The consequences of tinnitus and tinnitus severity on cognition: A review of the behavioural evidence

Najibah Mohamad, Derek J. Hoare, Deborah A. Hall

Research output: Contribution to journalReview articlepeer-review

64 Citations (Scopus)

Abstract

People with tinnitus report anecdotal difficulties in mental concentration and psychological treatments for tinnitus advise on concentration difficulties and how to manage them. Yet the literature lacks any coherent discussion about what precise theoretical cognitive constructs might be mediating reported concentration problems. This review addresses this gap by describing and critically appraising the behavioural evidence for the effects of tinnitus on cognitive performance (namely working memory and attention). Empirical evidence is somewhat limited, but there is some support that tinnitus interferes with executive attention, and mixed support that it impairs working memory and selective attention. We highlight a number of methodological considerations to help drive the field forward and we propose a putative model of the complex inter-relationships between tinnitus, cognition and confounding factors. This model provides a basis for hypothesis testing.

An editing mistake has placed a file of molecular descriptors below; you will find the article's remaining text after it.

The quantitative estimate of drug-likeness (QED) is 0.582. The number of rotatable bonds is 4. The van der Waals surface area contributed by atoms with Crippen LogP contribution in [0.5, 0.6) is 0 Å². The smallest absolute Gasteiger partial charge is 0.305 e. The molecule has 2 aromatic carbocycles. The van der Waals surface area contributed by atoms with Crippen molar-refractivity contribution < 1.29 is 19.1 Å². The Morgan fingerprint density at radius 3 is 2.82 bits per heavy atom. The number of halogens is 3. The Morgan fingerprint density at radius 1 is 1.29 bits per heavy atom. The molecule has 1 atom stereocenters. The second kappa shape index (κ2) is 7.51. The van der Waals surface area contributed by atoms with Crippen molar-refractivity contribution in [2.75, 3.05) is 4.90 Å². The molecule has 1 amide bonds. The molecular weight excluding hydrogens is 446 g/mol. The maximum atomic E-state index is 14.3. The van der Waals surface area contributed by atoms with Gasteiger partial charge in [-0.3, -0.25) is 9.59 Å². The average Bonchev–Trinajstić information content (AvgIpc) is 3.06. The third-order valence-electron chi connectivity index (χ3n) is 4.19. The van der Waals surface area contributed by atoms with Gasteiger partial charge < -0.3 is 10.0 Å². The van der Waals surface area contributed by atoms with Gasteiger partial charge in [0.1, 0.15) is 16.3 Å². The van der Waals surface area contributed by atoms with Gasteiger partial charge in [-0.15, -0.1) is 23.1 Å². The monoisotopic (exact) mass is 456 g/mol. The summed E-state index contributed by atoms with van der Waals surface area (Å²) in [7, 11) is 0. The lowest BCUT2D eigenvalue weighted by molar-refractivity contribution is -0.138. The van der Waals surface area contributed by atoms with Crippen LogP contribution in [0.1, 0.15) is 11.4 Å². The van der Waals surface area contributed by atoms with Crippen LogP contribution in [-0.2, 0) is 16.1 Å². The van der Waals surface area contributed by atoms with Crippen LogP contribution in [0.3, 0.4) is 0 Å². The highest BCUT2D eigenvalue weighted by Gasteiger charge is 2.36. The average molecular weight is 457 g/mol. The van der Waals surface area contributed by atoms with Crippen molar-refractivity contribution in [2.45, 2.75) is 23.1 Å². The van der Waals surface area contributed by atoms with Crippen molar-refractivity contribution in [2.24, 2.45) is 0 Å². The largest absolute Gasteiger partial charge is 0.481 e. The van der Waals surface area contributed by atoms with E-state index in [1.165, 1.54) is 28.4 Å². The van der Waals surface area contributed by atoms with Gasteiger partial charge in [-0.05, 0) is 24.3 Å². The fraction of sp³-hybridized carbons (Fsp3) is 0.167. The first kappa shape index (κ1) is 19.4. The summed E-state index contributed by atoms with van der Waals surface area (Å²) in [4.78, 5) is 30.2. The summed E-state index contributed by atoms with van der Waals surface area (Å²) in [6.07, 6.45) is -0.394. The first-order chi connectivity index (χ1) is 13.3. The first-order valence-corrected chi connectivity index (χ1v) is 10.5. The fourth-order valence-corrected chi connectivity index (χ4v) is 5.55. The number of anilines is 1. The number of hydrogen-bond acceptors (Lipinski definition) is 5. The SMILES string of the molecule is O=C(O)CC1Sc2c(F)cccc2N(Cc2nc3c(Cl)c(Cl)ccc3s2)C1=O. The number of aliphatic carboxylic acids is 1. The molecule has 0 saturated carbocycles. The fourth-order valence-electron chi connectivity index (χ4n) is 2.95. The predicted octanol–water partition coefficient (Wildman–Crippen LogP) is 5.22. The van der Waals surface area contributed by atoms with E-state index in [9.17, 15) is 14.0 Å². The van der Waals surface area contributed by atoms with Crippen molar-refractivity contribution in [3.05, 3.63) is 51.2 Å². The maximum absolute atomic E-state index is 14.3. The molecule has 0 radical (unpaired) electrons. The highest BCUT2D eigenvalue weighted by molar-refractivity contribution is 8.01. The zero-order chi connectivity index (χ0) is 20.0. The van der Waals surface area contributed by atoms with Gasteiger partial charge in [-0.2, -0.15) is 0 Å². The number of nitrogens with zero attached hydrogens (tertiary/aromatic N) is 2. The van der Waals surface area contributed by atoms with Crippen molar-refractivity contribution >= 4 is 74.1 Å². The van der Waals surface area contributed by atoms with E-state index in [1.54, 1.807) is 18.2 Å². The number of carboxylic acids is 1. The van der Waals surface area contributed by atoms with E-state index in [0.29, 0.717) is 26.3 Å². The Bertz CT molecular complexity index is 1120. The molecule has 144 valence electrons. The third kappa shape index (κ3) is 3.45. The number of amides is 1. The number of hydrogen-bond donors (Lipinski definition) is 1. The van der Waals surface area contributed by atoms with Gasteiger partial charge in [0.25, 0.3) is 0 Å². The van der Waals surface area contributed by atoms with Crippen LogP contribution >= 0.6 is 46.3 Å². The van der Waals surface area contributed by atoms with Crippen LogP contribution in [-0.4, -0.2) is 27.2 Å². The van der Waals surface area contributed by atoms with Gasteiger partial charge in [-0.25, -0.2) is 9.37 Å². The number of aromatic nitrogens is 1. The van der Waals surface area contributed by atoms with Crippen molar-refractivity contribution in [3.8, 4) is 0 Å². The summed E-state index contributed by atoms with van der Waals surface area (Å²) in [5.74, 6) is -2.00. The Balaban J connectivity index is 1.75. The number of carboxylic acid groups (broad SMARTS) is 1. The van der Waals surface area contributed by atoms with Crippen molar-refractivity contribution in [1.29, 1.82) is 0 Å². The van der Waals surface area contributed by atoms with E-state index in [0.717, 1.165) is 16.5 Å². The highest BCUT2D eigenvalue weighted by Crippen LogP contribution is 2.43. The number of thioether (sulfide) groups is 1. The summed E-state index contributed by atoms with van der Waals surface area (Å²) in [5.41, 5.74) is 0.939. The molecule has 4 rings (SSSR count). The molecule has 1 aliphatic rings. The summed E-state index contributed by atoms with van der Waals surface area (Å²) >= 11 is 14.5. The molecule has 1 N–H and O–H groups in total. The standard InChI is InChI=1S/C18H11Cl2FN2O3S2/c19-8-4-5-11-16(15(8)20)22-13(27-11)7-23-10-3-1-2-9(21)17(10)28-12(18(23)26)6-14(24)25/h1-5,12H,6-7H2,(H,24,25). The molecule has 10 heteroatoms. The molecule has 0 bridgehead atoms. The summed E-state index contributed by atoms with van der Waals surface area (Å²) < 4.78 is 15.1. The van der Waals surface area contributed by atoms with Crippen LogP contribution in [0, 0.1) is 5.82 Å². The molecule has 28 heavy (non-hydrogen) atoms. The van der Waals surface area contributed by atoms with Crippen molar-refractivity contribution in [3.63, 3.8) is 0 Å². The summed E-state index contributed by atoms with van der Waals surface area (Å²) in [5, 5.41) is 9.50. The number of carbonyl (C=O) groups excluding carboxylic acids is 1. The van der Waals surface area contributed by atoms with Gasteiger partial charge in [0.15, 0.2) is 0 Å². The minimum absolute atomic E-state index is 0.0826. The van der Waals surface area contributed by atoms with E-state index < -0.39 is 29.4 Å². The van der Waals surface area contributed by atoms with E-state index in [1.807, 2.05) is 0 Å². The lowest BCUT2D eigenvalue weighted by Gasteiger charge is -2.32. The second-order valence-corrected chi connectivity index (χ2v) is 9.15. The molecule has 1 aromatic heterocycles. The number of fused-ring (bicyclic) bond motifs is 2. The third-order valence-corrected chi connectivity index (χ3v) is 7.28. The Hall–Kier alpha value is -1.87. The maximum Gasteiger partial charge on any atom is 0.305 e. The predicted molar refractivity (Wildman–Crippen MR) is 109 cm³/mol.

Original languageEnglish
Pages (from-to)199-209
Number of pages11
JournalHearing Research
Volume332
DOIs
Publication statusPublished - Feb 2016

Keywords

  • Chronic tinnitus
  • Cognitive performance
  • Hypothesised model

ASJC Scopus subject areas

  • Sensory Systems

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